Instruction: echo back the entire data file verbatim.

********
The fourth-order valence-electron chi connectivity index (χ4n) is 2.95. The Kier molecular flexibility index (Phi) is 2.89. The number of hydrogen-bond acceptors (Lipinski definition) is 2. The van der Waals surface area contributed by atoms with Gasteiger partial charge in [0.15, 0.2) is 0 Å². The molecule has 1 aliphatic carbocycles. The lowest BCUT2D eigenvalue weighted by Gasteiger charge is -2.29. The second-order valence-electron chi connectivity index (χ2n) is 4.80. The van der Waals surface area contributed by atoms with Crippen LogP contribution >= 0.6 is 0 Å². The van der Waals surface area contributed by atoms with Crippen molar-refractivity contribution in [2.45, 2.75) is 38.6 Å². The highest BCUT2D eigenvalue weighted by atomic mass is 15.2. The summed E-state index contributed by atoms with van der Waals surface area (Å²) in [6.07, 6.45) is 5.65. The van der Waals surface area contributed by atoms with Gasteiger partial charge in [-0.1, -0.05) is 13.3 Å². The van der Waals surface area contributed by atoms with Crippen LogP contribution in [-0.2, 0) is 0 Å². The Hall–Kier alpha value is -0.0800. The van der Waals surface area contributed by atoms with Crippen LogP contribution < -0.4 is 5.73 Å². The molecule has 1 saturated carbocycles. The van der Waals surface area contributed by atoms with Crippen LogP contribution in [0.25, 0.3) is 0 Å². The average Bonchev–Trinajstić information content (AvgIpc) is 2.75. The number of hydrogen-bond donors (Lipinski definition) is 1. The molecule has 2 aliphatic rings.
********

The fourth-order valence-electron chi connectivity index (χ4n) is 2.95. The Kier molecular flexibility index (Phi) is 2.89. The number of hydrogen-bond acceptors (Lipinski definition) is 2. The van der Waals surface area contributed by atoms with Gasteiger partial charge in [0.15, 0.2) is 0 Å². The molecule has 1 aliphatic carbocycles. The lowest BCUT2D eigenvalue weighted by Gasteiger charge is -2.29. The second-order valence-electron chi connectivity index (χ2n) is 4.80. The van der Waals surface area contributed by atoms with Crippen LogP contribution >= 0.6 is 0 Å². The van der Waals surface area contributed by atoms with Crippen molar-refractivity contribution in [2.45, 2.75) is 38.6 Å². The highest BCUT2D eigenvalue weighted by atomic mass is 15.2. The summed E-state index contributed by atoms with van der Waals surface area (Å²) in [6.07, 6.45) is 5.65. The van der Waals surface area contributed by atoms with Gasteiger partial charge in [-0.1, -0.05) is 13.3 Å². The van der Waals surface area contributed by atoms with Crippen LogP contribution in [-0.2, 0) is 0 Å². The Hall–Kier alpha value is -0.0800. The van der Waals surface area contributed by atoms with Crippen LogP contribution < -0.4 is 5.73 Å². The molecule has 1 saturated carbocycles. The van der Waals surface area contributed by atoms with Crippen LogP contribution in [0.25, 0.3) is 0 Å². The average Bonchev–Trinajstić information content (AvgIpc) is 2.75. The number of hydrogen-bond donors (Lipinski definition) is 1. The molecule has 2 aliphatic rings.